***5. BONUS: Get the Kids Mindset Training Program Today!! Olympic Mindset lessons made simple for youth athletes. We have broken down the mindset program we use with the Olympic team, college teams and HS teams across the country so kids can learn to apply these lessons on and off the mat. This may be the greatest gift you can get your kid this year.
Wrestling Mindset would like to congratulate St. Cloud State University coaches Steve Costanzo and Brady Wilson on leading their team to a Division II National Championship. St. Cloud had 6 All Americans, including 2 finalists and one National Champion. We are proud to have worked with the team for the past two seasons with our Team Mindset Program. Congratulations to all coaches, staff and wrestlers at St. Cloud State University!
Learn more about St. Cloud State Wrestling and their National Championship.
At this point in the season a lot of wrestlers, even very confident wrestlers, are having self doubts before and during competition. Is it wrong to have these self doubts or negative thoughts? Does it mean that you lack confidence? Does it mean there is something wrong with you?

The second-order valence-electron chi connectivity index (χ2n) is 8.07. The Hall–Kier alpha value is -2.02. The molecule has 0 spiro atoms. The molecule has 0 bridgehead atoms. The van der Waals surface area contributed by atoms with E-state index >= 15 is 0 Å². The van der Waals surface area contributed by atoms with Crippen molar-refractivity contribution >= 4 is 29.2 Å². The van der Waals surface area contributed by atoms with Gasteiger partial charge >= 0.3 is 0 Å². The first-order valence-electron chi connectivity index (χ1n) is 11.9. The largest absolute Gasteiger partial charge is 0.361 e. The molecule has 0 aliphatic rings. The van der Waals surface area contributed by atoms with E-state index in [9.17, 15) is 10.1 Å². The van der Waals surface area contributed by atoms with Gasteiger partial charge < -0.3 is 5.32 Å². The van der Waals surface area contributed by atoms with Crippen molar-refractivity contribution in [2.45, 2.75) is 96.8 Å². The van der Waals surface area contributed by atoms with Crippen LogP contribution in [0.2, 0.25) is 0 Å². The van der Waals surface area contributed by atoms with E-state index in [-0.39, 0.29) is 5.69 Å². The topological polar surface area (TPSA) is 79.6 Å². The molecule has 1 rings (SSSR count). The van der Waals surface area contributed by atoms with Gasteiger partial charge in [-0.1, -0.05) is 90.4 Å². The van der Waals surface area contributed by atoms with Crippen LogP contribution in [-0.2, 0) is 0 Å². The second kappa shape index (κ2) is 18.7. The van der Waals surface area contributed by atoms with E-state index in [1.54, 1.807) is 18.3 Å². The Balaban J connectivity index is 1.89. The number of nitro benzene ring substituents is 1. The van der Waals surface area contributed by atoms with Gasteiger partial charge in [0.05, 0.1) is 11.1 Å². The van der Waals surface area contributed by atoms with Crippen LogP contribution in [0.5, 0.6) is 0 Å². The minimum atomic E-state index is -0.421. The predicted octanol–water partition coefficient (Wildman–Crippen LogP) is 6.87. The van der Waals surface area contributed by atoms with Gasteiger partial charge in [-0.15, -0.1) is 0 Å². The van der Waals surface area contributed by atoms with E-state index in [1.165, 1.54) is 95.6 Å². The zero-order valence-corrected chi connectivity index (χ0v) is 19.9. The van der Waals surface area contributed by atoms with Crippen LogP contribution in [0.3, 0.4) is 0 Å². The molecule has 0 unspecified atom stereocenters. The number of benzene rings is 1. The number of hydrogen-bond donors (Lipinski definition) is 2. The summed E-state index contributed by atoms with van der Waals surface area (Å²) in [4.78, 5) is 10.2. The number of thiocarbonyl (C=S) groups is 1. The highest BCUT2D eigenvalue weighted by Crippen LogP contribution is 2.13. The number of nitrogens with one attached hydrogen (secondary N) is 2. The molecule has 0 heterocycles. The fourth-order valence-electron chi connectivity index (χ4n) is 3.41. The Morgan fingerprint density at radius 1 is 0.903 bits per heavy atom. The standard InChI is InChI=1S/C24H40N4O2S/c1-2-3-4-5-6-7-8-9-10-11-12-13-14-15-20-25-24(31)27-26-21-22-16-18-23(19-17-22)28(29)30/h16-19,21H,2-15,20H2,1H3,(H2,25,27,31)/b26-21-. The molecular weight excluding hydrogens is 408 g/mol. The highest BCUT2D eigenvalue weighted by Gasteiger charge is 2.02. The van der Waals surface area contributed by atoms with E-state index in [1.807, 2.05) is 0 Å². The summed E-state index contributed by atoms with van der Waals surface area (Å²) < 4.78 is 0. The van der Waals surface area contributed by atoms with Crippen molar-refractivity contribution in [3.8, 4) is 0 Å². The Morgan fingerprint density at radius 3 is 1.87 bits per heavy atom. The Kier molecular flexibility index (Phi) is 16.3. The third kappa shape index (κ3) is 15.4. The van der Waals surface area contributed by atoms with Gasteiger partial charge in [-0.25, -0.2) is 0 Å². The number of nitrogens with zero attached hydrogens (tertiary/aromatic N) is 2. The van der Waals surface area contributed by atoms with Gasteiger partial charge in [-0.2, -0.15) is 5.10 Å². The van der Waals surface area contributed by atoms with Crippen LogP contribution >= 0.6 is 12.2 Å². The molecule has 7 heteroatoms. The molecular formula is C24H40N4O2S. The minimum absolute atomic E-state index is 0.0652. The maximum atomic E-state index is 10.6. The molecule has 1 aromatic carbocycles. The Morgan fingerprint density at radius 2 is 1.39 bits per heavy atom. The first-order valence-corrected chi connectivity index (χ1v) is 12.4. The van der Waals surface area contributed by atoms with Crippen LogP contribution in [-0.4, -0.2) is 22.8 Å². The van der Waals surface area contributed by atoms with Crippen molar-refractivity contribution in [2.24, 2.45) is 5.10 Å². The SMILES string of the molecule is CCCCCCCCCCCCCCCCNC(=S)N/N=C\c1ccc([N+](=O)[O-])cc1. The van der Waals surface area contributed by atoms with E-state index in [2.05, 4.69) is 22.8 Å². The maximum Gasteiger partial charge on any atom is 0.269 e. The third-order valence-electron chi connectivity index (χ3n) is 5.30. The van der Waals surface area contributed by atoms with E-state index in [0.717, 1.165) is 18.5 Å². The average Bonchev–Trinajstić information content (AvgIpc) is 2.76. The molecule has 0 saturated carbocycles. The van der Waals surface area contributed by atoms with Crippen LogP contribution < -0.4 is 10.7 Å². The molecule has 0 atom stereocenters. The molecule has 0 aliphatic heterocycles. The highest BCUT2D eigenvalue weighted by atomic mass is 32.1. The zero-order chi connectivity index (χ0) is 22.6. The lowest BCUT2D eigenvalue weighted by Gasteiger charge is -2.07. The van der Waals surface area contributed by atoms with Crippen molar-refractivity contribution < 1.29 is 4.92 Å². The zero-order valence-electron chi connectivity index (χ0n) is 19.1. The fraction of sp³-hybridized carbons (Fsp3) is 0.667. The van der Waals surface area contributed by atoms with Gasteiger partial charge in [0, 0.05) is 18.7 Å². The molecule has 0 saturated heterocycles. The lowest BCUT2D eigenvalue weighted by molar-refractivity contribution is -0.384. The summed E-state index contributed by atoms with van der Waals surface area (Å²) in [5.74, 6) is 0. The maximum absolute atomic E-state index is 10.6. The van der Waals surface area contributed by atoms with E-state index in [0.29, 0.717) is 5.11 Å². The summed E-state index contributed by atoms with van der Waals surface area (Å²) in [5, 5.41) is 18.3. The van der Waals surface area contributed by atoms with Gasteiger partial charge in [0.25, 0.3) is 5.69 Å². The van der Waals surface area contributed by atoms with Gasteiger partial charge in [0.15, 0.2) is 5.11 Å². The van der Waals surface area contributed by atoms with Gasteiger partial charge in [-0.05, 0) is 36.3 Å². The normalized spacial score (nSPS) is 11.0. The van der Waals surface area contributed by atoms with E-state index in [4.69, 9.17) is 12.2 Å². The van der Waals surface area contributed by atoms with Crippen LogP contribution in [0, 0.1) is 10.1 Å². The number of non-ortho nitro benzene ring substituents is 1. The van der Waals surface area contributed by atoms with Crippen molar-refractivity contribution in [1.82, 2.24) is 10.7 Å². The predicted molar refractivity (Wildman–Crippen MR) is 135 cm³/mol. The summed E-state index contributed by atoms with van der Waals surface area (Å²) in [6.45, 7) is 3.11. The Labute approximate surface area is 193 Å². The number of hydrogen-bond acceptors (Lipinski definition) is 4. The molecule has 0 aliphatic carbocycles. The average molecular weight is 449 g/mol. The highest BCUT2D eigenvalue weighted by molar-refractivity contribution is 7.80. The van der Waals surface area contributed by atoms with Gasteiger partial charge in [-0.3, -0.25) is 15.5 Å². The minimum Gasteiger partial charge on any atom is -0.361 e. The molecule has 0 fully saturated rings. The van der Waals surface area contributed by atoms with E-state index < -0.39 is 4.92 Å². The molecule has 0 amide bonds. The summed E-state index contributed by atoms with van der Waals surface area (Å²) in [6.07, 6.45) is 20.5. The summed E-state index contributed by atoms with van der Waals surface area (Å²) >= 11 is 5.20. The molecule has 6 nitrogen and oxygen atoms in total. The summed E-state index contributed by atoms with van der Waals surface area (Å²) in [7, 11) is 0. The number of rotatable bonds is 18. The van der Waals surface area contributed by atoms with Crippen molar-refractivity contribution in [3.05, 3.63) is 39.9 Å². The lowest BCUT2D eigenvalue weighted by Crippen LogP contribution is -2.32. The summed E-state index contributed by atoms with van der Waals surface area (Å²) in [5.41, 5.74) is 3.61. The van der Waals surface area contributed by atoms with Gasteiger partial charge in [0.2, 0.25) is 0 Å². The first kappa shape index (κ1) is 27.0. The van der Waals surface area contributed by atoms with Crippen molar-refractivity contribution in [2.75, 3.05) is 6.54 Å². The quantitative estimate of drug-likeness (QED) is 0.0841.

The thoughts/doubts are NOT the main problem. The problem is how we perceive these thoughts and the way we respond to them.
Here is a three step process to effectively deal with self doubts:
(1) Accept the negative thoughts and self doubts. You are NOT your thoughts. You are NOT mentally weak because you doubts. Your mind is a reflex organ. It reacts to everything. Doubts are natural and human. You need to accept that they will pop into your head from time to time.
(2) Prevent a snowball effect of negative thoughts/doubts. We can not control every thought we have but we can take control of our thought patterns. When we have self doubts we need to shift from negative to positive. We do this by creating a word, phrase or action to refocus on the positives. For instance, before a match we may think "What if I lose?" Usually wrestlers panic at this point. They start to wonder why the thought popped in. Then the mind tends to create all kinds of "logical" reasons- "I didn't prepare enough" "This kid might be better than me" "I lack confidence" "I must be too nervous" and on and on. After the first negative thought use a phrase or action that breaks this pattern of negativity (i.e. No I am ready now!). Use this as often as you have negative thoughts. It will help to break up the pattern and create a pattern of positive thoughts.
(3) Focus more each day on your strengths and things that you have been doing well. Most wrestlers are terrible at this. We always hear about what and how much we need to improve. Leave the improvement process for practice. Write down the areas you need to improve on and spend the rest of the day thinking about your strengths and positive performances. The better you get at this the less negative thoughts you will have before competition. Sounds easy but takes daily effort and practice.